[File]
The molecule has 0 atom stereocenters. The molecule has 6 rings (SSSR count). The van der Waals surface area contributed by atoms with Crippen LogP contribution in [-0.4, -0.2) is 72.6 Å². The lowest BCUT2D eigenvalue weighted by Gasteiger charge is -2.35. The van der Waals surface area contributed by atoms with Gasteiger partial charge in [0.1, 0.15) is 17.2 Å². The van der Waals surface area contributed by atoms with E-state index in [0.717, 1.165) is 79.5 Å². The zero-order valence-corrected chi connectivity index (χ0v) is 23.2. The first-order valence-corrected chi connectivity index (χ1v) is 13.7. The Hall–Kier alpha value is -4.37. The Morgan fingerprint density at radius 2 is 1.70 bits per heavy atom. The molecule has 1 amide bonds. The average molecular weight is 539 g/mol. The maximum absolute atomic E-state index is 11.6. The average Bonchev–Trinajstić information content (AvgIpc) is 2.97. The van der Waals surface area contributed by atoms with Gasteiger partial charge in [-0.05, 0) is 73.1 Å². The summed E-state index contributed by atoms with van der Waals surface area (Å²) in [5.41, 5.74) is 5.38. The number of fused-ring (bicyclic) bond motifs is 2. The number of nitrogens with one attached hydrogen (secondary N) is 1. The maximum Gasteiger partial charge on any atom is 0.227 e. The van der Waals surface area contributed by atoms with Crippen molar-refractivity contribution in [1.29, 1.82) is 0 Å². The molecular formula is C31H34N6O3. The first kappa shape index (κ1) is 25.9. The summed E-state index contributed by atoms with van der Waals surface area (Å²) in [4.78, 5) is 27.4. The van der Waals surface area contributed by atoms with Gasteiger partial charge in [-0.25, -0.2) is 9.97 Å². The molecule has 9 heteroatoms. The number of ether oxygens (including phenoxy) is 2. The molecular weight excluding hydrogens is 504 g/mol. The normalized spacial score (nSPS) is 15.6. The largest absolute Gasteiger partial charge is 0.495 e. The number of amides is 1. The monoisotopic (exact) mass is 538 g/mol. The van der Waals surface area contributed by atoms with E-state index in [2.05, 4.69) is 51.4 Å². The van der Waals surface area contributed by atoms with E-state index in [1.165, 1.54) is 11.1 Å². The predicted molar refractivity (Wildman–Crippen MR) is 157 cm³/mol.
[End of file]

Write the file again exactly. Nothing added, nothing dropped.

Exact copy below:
The molecule has 0 atom stereocenters. The molecule has 6 rings (SSSR count). The van der Waals surface area contributed by atoms with Crippen LogP contribution in [-0.4, -0.2) is 72.6 Å². The lowest BCUT2D eigenvalue weighted by Gasteiger charge is -2.35. The van der Waals surface area contributed by atoms with Gasteiger partial charge in [0.1, 0.15) is 17.2 Å². The van der Waals surface area contributed by atoms with E-state index in [0.717, 1.165) is 79.5 Å². The zero-order valence-corrected chi connectivity index (χ0v) is 23.2. The first-order valence-corrected chi connectivity index (χ1v) is 13.7. The Hall–Kier alpha value is -4.37. The Morgan fingerprint density at radius 2 is 1.70 bits per heavy atom. The molecule has 1 amide bonds. The average molecular weight is 539 g/mol. The maximum absolute atomic E-state index is 11.6. The average Bonchev–Trinajstić information content (AvgIpc) is 2.97. The van der Waals surface area contributed by atoms with Gasteiger partial charge in [-0.05, 0) is 73.1 Å². The summed E-state index contributed by atoms with van der Waals surface area (Å²) in [5.41, 5.74) is 5.38. The number of fused-ring (bicyclic) bond motifs is 2. The number of nitrogens with one attached hydrogen (secondary N) is 1. The maximum Gasteiger partial charge on any atom is 0.227 e. The van der Waals surface area contributed by atoms with Crippen molar-refractivity contribution in [1.29, 1.82) is 0 Å². The molecular formula is C31H34N6O3. The first kappa shape index (κ1) is 25.9. The summed E-state index contributed by atoms with van der Waals surface area (Å²) in [4.78, 5) is 27.4. The van der Waals surface area contributed by atoms with Gasteiger partial charge in [-0.25, -0.2) is 9.97 Å². The molecule has 9 heteroatoms. The number of ether oxygens (including phenoxy) is 2. The molecular weight excluding hydrogens is 504 g/mol. The normalized spacial score (nSPS) is 15.6. The largest absolute Gasteiger partial charge is 0.495 e. The number of amides is 1. The monoisotopic (exact) mass is 538 g/mol. The van der Waals surface area contributed by atoms with E-state index in [2.05, 4.69) is 51.4 Å². The van der Waals surface area contributed by atoms with E-state index in [1.165, 1.54) is 11.1 Å². The predicted molar refractivity (Wildman–Crippen MR) is 157 cm³/mol.